Some questions have yet to be answered by the University because they do not follow the same principle of universality for concerns outside of the aforementioned ones. The most pressing of these concerns has been in regard to the student contribution, which disproportionately affects students from families with lower-incomes. The responsibility to address this concern has still largely fallen on low-income students, as it did before the COVID-19 outbreak, because they are the ones who must urge the administration to change its policies, both in the immediate present and in the future.
On April 14, Barnard announced that it would waive its summer contribution for incoming and continuing students, and we hope (and expect) for Columbia to follow suit. While this issue has always been present for low-income students, this concern should now be at the forefront of many people’s minds, as jobs are being suspended and internships are being canceled daily. This suggests what many already knew, that this is an issue that affects low-income students in a way that it doesn’t affect other, wealthier, students.
Fortunately, Columbia’s administration and many professors have been especially accommodating during these times, taking into account the extreme conditions of this unprecedented moment to make policies that best support as many students as possible. However, the fact that it took a pandemic to provide accommodations that students from low-income backgrounds and students with disabilities have historically been begging for should not be lost on us.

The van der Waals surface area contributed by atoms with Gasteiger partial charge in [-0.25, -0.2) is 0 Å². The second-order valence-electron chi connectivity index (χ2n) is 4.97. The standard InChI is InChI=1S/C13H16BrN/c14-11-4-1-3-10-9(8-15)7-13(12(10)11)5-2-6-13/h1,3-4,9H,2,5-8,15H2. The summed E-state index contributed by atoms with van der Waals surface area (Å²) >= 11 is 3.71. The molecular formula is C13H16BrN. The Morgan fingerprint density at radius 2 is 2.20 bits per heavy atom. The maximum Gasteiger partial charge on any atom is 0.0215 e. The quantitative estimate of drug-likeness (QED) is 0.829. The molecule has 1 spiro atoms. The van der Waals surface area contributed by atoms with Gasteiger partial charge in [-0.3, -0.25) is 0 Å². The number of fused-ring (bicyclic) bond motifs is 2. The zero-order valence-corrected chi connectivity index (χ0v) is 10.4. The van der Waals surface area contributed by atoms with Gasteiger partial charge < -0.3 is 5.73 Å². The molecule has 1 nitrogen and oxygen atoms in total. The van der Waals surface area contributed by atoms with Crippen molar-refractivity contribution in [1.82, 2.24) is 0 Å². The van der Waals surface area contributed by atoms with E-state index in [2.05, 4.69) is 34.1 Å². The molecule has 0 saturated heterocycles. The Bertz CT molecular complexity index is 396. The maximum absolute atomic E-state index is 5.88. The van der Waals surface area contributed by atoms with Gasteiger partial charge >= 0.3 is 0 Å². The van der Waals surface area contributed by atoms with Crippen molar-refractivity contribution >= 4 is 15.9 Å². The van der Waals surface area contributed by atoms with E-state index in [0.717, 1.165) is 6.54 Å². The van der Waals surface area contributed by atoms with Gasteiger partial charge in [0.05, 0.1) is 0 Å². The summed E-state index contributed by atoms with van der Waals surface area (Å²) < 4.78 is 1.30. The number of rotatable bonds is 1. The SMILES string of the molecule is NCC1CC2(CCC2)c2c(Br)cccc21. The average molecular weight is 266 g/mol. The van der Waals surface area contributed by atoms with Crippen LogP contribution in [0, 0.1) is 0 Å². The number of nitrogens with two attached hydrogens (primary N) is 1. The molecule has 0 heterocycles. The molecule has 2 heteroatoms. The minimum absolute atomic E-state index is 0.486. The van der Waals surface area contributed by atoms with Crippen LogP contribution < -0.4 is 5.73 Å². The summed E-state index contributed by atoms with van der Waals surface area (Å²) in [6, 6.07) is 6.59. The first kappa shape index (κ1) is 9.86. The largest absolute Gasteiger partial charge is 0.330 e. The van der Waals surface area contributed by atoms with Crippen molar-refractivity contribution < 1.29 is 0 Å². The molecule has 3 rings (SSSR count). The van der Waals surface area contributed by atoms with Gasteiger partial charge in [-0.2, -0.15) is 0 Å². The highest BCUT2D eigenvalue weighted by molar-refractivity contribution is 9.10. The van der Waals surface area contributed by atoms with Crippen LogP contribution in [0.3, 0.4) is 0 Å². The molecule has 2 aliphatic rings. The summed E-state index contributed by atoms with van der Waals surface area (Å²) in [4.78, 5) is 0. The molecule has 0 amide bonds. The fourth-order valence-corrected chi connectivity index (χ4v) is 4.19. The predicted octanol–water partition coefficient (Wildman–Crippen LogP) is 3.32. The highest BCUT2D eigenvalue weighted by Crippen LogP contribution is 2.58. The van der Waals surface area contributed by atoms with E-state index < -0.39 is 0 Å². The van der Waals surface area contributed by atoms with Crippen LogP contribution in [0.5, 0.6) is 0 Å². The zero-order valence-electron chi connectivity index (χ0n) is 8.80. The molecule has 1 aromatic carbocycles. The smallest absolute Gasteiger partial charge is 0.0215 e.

In these past weeks, we’ve seen mass accommodations for online classes. Attendance policies have changed to help support students, with lectures being recorded to account for a variety of concerns. Suddenly, books that had to be purchased are now available as free PDFs and are allowed—even encouraged—to be used in class. Counseling and Psychological Services has developed virtual support groups focused on different identities including one on racial and ethnic bias. These accommodations, among others, seem simple and small; however, these have been concerns for low-income students, students of varying abilities, queer and transgender students, and students of color long before this pandemic began.